When someone loses a loved one due to the negligence of an individual, business, or governmental entity, he or she should consider discussing the possibility of a wrongful death lawsuit with a qualified Massachusetts civil litigation attorney. It is important that this be done in a timely manner in order to comply with the statute of limitations for such claims.
Sometimes, there can be other considerations, as well, such as happened in a recent case involving a woman who allegedly passed away due to a nursing home’s negligence. In that case, the personal representative of the woman’s estate found herself as the defendant in a federal lawsuit brought by the nursing home, which alleged that the woman’s claim had to be arbitrated instead of being brought in the court system.
Facts of the Case
The defendant in a recent federal appellate court case was the daughter and personal representative of the estate of a woman who died in 2013 while in the care of a nursing home owned and operated by the plaintiffs. The defendant, acting as personal representative of her mother’s estate, filed a wrongful death lawsuit against one of the plaintiffs in a Massachusetts state court in 2016. According to the defendant’s state court complaint, she brought suit “on behalf of the heirs of the decedent.”
The plaintiffs then filed suit in federal court, seeking relief under the Federal Arbitration Act and asking the federal district court to compel the defendant to arbitrate, rather than litigate, the dispute between the parties. The United States District Court for the District of Massachusetts entered an order compelling arbitration and declining to issue a stay of the defendant’s state court action seeking compensation for her mother’s wrongful death from the plaintiffs. The defendant appealed.
Holding of the Reviewing Court
The United States Court of Appeals for the First Circuit found that the dispute turned on the characterization of wrongful death actions in Massachusetts and thus certified questions regarding this issue to the Massachusetts Supreme Judicial Court. According to the court on appeal, the lower tribunal had found that defendant had signed several documents for her mother upon her admission to the nursing home, including a standard alternative dispute resolution agreement. The agreement apparently stated that a signature was not required as a condition to a patient’s admission or residence in the defendant’s facility. It also reportedly stated that the agreement could be revoked upon written notice within 30 days.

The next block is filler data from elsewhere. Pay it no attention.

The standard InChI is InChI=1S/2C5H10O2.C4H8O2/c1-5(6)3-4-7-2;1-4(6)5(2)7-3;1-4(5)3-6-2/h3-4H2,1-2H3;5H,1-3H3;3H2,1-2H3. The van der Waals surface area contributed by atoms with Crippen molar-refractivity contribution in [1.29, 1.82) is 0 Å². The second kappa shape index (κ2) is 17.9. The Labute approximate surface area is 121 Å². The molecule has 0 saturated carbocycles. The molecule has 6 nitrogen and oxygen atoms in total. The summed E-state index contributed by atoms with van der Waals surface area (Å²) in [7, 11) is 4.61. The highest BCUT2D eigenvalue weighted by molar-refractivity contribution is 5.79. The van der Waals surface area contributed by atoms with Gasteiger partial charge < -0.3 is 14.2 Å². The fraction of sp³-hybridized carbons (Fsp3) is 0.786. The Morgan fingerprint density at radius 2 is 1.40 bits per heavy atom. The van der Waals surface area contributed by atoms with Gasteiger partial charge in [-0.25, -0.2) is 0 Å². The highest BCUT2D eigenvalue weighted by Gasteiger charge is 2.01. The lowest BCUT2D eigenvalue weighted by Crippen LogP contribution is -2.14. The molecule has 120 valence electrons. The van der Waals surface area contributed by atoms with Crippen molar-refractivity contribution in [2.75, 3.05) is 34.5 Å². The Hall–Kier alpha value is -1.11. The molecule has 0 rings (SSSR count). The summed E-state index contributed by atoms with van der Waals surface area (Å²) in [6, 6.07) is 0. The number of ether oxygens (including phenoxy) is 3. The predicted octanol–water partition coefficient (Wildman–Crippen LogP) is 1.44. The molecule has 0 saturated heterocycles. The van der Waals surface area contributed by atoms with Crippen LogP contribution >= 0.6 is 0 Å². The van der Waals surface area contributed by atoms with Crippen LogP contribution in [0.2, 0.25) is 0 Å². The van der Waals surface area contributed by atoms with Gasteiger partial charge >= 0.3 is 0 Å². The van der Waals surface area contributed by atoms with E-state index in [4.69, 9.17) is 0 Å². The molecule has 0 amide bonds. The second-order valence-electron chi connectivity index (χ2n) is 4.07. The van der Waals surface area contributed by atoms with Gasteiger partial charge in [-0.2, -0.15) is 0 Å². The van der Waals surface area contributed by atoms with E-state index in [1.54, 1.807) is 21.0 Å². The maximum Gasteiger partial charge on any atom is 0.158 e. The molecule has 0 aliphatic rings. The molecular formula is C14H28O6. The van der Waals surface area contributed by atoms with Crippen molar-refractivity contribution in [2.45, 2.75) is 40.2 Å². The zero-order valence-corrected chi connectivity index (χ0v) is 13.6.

It was undisputed on appeal that the parties had a valid contractual agreement to arbitrate certain claims regarding the mother’s care at the plaintiff’s facility. The question thus became whether the defendant’s wrongful death claims, which she brought in her capacity as the personal representative of her mother’s estate, were derivative of a claim that her mother could have brought, such that the claims were subject to arbitration under the agreement. The defendant argued that the answer to this question was “no,” insomuch as a wrongful death beneficiary’s claims were independent of those falling under the agreement.
Finding that Massachusetts law did not clearly decide the question of whether a claim such as the defendant’s was independent verses derivative was unsettled under Massachusetts law, the federal appellate court certified to the Massachusetts Supreme Judicial Court the question of whether the defendant’s wrongful death claim was covered under the arbitration agreement that she signed on her mother’s behalf.
Contact a Massachusetts Medical Malpractice Attorney
If you have recently had a loved one pass away because of an act of medical negligence, you may be entitled to pursue substantial money damages. However, it is important that you contact an attorney as soon as possible because there are strict filing deadlines for these types of cases. To schedule a free case evaluation with an experienced Massachusetts medical malpractice wrongful death attorney, call the Law Offices of John C. Manoog, III, at 888-262-6664. We have offices in Hyannis and Plymouth.
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